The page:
08 June 2011

Circle of the Holy Eucharist - part three

As I've said already, I presented this lesson on the fly. The downside to this was leaving out some of Berryman's poetry, which I hope to include next time: [Holy Communion] helps us go where words and thinking alone cannot take us. ... This is a time to lift up our hearts, to give thanks and praise. What is beginning to happen is a great mystery. We remember the Last Supper of Jesus and the Twelve and then gradually we are there and it is here. ... Jesus is with us in the bread and wine and we are all together, all over the world, and with all who have lived and died in this huge family of families called the Church.

But the upside was that it was a very personal lesson, about our congregation.

At the end, I wondered which part was their favorite. The child who answered first was not the one who usually answers first. And she pointed to one of the photographs of her mother. 

I still have to work on letting their answers stand for themselves, and not suggesting interpretations, or rephrasing things for them, but I was glad to add or reply this time that one of the nice things about going to adult church would be worshiping together with their families. 

I didn't ask any other wondering questions. As I've said elsewhere, we did look briefly at the liturgical colors in the photos, but really, the children's attention had been exhausted. They were somewhat silly in the response time, and I think it was partly the need to relax after such a long and focussed lesson. It's probably a very good thing that our 3-year-old was absent that day! 

It's a long lesson, and there are no figures to move around, no sand to smooth out (I didn't even have the recommended green underlay). I really pushed my children to the limits of their attention span. But just as they'd begin to flag, there'd be another photograph featuring one of their parents or something else that would catch their attention again (or I'd sing another one of the responses, for example). Almost as soon as I'd finished, one child had a question. I don't think that's happened before in our classroom.

Before collecting the material, I had held up the table, the wine and the bread from the World Communion lesson to introduce the topic. And then, although I left out a lot of Berryman's phrasings, I did keep his idea of setting the scene with two episodes (much abridged) from the life of Christ - the beginning and end of his ministry: his reading Isaiah's prophecy in the synagogue of his hometown and his Last Supper with his friends. The first illustrates the first half of our service, the Liturgy of the Word, and the second illustrates the Liturgy of the Sacrament. On those cards, I used illustrations I had found on-line. This is what one artist thinks that might have looked like. Our children had not heard the first story before, but had heard the second, and I think enjoyed that feeling of "Oh, yes. I remember this!".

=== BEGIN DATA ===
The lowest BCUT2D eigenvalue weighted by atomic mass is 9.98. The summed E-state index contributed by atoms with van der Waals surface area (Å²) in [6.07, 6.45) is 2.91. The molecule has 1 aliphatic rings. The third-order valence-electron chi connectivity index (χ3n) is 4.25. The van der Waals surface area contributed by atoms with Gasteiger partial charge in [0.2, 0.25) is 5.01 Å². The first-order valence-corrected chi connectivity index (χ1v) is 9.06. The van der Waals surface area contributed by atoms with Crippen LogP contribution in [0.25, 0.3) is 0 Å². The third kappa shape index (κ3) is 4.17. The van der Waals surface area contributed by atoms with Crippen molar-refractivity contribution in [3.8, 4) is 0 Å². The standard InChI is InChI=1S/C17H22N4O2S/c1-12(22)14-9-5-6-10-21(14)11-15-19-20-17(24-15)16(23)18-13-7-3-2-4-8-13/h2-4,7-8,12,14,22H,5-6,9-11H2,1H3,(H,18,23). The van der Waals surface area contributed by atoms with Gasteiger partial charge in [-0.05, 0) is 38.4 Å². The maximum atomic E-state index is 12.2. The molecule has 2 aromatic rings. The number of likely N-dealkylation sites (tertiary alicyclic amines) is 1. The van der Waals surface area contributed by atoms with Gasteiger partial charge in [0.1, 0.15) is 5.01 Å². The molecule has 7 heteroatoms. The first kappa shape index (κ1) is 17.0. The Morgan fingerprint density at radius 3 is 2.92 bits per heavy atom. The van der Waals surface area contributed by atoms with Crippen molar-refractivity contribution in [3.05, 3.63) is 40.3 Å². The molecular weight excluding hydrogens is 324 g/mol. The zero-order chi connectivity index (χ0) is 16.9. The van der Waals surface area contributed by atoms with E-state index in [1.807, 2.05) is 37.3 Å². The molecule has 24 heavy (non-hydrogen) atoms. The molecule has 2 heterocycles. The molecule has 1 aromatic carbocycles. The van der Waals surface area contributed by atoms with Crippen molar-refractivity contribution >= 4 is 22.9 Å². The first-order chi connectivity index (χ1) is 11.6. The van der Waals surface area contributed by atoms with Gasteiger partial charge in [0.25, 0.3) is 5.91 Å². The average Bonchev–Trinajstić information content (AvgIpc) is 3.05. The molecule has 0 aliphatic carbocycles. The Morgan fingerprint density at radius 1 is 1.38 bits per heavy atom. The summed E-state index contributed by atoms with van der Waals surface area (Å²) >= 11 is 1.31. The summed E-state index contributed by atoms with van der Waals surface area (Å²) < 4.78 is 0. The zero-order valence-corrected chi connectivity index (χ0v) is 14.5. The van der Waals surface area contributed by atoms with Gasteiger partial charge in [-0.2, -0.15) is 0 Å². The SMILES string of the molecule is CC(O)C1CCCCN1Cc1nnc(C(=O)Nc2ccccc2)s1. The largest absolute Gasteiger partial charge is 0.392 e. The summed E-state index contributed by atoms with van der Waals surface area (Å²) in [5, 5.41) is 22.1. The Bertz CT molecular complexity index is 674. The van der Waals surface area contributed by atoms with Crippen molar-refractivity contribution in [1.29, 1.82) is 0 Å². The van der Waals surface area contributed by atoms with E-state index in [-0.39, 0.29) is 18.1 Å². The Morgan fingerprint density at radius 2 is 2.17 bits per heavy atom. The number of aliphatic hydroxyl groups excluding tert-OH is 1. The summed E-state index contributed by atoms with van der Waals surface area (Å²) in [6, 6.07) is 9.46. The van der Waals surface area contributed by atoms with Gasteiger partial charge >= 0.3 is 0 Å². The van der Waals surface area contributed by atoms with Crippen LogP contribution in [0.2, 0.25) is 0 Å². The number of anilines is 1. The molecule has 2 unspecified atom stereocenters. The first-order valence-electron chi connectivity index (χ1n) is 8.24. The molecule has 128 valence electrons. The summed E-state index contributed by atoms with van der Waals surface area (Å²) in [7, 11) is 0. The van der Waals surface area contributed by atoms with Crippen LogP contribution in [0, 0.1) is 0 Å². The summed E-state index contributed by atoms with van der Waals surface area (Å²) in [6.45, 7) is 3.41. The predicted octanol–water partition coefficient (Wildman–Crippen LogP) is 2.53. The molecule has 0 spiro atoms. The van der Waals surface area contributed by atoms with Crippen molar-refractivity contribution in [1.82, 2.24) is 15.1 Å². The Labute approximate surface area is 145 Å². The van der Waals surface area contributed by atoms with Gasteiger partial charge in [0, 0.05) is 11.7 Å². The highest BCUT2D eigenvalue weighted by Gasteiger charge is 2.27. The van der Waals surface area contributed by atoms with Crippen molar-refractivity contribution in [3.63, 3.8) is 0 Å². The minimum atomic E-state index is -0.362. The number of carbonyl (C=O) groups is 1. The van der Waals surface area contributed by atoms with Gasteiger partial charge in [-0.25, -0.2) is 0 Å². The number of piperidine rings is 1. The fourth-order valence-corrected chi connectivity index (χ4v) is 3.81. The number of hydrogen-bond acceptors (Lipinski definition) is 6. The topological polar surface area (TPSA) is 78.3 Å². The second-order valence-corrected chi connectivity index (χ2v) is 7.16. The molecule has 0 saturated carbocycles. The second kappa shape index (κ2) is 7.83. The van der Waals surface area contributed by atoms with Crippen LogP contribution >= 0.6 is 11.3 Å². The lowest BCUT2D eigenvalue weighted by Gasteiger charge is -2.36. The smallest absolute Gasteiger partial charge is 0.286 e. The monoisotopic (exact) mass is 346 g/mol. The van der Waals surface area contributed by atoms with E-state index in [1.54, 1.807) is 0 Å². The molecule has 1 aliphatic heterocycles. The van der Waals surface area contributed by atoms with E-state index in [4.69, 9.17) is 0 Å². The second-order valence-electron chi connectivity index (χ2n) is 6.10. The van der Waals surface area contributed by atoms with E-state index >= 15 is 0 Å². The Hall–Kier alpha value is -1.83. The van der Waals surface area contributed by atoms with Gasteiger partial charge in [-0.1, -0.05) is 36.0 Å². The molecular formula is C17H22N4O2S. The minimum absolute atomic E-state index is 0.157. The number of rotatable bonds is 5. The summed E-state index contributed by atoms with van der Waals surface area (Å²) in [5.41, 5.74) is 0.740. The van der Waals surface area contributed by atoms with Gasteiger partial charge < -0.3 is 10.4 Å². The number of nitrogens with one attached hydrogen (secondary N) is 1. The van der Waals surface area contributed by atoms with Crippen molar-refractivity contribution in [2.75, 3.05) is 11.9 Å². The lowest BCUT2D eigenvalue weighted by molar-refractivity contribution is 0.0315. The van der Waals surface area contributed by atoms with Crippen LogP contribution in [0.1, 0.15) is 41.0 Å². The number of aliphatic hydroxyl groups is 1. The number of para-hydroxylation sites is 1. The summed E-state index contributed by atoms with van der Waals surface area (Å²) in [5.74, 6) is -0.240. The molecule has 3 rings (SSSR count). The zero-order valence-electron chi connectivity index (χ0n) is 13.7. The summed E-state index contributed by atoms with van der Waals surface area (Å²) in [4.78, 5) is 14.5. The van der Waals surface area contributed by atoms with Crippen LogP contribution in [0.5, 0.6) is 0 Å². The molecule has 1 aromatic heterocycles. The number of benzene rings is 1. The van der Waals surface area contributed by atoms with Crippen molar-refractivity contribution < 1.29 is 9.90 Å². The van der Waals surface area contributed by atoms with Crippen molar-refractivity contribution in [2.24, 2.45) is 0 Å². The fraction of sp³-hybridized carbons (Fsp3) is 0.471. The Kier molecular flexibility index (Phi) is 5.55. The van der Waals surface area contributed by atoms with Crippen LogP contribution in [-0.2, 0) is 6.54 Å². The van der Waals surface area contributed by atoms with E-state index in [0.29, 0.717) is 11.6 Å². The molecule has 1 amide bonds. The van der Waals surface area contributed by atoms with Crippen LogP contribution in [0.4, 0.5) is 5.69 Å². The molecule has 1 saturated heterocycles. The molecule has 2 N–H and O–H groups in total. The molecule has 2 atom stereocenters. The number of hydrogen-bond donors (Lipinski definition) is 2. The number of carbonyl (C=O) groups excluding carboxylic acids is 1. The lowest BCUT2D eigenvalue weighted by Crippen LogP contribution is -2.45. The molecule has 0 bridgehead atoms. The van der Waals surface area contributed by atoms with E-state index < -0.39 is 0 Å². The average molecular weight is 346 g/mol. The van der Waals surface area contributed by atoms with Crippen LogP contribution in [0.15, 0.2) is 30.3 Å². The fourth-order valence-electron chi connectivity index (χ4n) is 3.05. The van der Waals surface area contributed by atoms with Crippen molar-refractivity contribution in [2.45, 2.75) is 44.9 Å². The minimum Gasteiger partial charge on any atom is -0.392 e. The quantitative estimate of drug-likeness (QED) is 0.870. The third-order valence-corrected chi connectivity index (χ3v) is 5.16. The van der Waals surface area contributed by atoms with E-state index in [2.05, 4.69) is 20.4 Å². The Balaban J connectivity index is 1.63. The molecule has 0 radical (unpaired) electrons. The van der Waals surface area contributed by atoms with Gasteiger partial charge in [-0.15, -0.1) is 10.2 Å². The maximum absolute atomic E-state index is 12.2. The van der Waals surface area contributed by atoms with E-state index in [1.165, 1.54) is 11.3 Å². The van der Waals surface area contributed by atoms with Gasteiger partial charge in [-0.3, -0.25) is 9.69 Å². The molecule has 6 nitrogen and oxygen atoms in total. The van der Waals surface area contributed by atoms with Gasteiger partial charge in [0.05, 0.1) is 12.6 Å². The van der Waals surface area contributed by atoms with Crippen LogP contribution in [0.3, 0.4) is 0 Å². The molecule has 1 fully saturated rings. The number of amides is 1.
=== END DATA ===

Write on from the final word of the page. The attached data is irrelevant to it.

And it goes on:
All throughout this lesson I felt that we saw connections and moved back and forth between the unfamiliar and the familiar. The Old Testament reading might be one of our Sacred Stories, like the story of the Ark and the Great Flood, or it might be the words of a prophet. Our choir usually sings the Psalm - look who's singing here in this picture. --It's Pappa! 

These were children aged four and five, who don't read yet, and they followed this Enrichment Lesson all the way through. They took it in, asked intelligent questions at the end, and seemed to enjoy it. I was so proud of them, and pleased for our congregation as a whole.


  1. I LOVE the cards! I especially like the smaller pictures with their suggestion of a connection to the larger one - the children can ponder those connections over and over as they use the cards. Very cool! It sounds like the lesson went well, and how sensitive of you to be thinking of and preparing the children for sitting through Church this summer.

  2. Thank you, Leslie! I was a little nervous about adding the small Godly Play pictures, so it's especially nice to hear your positive take on it.

  3. I like the godly play pictures included. LIke vandrver I think orange and gold are too close in colour and prefer white backgrounds for photos anyway.

    I think you did marvellously to keep the kids' attention for as long as you did. Thank goodness you didn't learn the poetry cos I think that would have been the straw that broke the camel's back.

    Singing refrains and keeping interst in the pictures was fab and I was really impressed how the kids linked what you said and what they saw with what they have learnt this year about liturgical colours and the church year (clock) too.

    WEll done everyone I say :)


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